The intensity of that protectiveness is understandable. Since The Shins' inception back in 1997 (their origins actually stretch back to '92 and a band called Flake), they've crafted a remarkable, though small, body of work that has been wholly uncommon, beautifully strange and, well, magical. Their songs are informed not only by the classic pop structures of Brian Wilson, but also by the inventiveness that underlined the work of bands like The Pixies, My Bloody Valentine and the Cure.
Their Sub Pop debut in 2001, Oh Inverted World, was an underdog among its indie brethren, and most-including The Shins-didn't expect it to surface above an inkling of buzz.
But word-of-mouth adrenaline proved to be the band's lifeline, creating such a critical underground mass that it seemed bigger than the band itself.
In the time after Inverted's release, The Shins gradually moved from the local venues of Albuquerque to the stages of the Siren Festival, the artist-curated All Tomorrow's Parties Festival and last year's CMJ Festival in New York, where they were the undisputed darlings.
The buzz even reached some unlikely corporate ears. Folks at The Gap commissioned Mercer to pen a track-a beautifully quiet, acoustic lullaby-to accompany a commercial (the Roman Coppola-directed short featuring Ashton Kutcher, Scarlett Johannssen, Jay Hernandez and Zooey Deschanel riding their bikes down "Khaki Street"), and TV shows lined up to use Shins material, particularly their melancholic anthem, "New Slang."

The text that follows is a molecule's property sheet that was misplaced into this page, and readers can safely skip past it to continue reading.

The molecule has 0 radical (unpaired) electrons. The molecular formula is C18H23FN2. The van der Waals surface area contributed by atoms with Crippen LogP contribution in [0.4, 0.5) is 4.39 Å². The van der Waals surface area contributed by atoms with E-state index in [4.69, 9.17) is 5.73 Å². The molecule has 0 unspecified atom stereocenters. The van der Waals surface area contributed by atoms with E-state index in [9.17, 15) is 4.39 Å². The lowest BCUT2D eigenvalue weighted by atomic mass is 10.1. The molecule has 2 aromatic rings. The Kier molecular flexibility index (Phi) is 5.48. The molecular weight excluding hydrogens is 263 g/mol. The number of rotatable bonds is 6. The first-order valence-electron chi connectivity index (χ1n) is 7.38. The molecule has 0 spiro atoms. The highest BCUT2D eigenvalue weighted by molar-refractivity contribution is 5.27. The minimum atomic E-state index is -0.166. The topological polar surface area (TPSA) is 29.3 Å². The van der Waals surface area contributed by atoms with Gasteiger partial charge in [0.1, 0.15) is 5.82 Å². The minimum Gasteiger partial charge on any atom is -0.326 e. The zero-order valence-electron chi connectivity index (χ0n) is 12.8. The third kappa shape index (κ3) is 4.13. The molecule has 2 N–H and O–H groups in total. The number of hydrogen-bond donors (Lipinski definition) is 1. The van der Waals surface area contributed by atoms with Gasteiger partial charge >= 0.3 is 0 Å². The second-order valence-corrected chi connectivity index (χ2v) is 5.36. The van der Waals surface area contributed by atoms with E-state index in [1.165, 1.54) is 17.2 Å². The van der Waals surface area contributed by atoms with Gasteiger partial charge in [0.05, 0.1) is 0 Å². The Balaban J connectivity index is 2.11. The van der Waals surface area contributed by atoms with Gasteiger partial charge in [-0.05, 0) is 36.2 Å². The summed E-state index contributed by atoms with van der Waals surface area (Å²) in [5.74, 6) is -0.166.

And then came that McDonald's commercial. In an op-ed piece that ran opposite of McGivern's, Alibi music editor Michael Henningsen wrote that it was a great thing.
"Bands like The Shins, who toil away thanklessly for years and manage to taste a little success at some point deserve-no, owe it to themselves-to make the most of that success," he wrote.
For Mercer, making the most of it included using the money he earned from that commercial (which he says he pushed to be tripled) to move to Portland and build a home studio, where the band was able to polish and record their recently released Chutes Too Narrow. So fans can partially thank McDonald's for the impressive sophomore effort, a continuation of Inverted's epic sound.
Chutes, with ponderings more raucous than paced, does away with the elaborate, quirky sound effects that underlined The Shins' previous efforts. Even Mercer steps forward, his voice no longer lost in excessive harmonies. His lyrics-elliptical vignettes steeped in verbose, dream-like imagery-are especially profound this time around.
Yet to his credit, Mercer is unsatisfied, feeling he could've shot straighter from the hip.
"A lot of really great songs are very straightforward, and I fear sometimes that, while my metaphors are honest, and while they usually make sense to me, they might be a bit too abstract.
"I think because the things that I'm expressing are things that have been expressed before, I don't want to just say it, so I end up hiding behind metaphors. I guess sometimes I'm almost afraid to be too honest." ©
The Shins perform with Magic Magicians and All Night Radio at "Canes, 8 p.m. on Feb. 8. $14. 858-488-1780.